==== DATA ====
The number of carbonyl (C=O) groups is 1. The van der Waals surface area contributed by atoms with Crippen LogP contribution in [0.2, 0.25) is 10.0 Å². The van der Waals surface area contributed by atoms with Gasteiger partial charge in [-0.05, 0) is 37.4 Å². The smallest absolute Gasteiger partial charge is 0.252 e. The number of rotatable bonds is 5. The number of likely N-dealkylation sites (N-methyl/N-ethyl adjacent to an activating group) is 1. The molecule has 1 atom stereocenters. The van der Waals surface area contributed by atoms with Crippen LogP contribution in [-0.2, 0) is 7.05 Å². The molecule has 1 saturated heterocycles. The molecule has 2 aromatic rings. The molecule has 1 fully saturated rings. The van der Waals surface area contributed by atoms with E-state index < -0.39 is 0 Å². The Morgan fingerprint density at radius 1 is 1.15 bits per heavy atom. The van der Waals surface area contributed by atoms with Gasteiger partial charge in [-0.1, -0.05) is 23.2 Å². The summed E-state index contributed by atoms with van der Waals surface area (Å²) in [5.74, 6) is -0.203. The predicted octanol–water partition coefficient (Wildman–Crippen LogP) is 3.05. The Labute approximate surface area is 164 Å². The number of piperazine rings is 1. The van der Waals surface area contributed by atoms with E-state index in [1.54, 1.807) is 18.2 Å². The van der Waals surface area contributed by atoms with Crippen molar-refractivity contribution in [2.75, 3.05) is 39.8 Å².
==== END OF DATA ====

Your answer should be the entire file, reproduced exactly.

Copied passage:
The number of carbonyl (C=O) groups is 1. The van der Waals surface area contributed by atoms with Crippen LogP contribution in [0.2, 0.25) is 10.0 Å². The van der Waals surface area contributed by atoms with Gasteiger partial charge in [-0.05, 0) is 37.4 Å². The smallest absolute Gasteiger partial charge is 0.252 e. The number of rotatable bonds is 5. The number of likely N-dealkylation sites (N-methyl/N-ethyl adjacent to an activating group) is 1. The molecule has 1 atom stereocenters. The van der Waals surface area contributed by atoms with Crippen LogP contribution in [-0.2, 0) is 7.05 Å². The molecule has 1 saturated heterocycles. The molecule has 2 aromatic rings. The molecule has 1 fully saturated rings. The van der Waals surface area contributed by atoms with E-state index < -0.39 is 0 Å². The Morgan fingerprint density at radius 1 is 1.15 bits per heavy atom. The van der Waals surface area contributed by atoms with Gasteiger partial charge in [-0.1, -0.05) is 23.2 Å². The summed E-state index contributed by atoms with van der Waals surface area (Å²) in [5.74, 6) is -0.203. The predicted octanol–water partition coefficient (Wildman–Crippen LogP) is 3.05. The Labute approximate surface area is 164 Å². The number of piperazine rings is 1. The van der Waals surface area contributed by atoms with E-state index in [1.54, 1.807) is 18.2 Å². The van der Waals surface area contributed by atoms with Crippen molar-refractivity contribution in [2.75, 3.05) is 39.8 Å².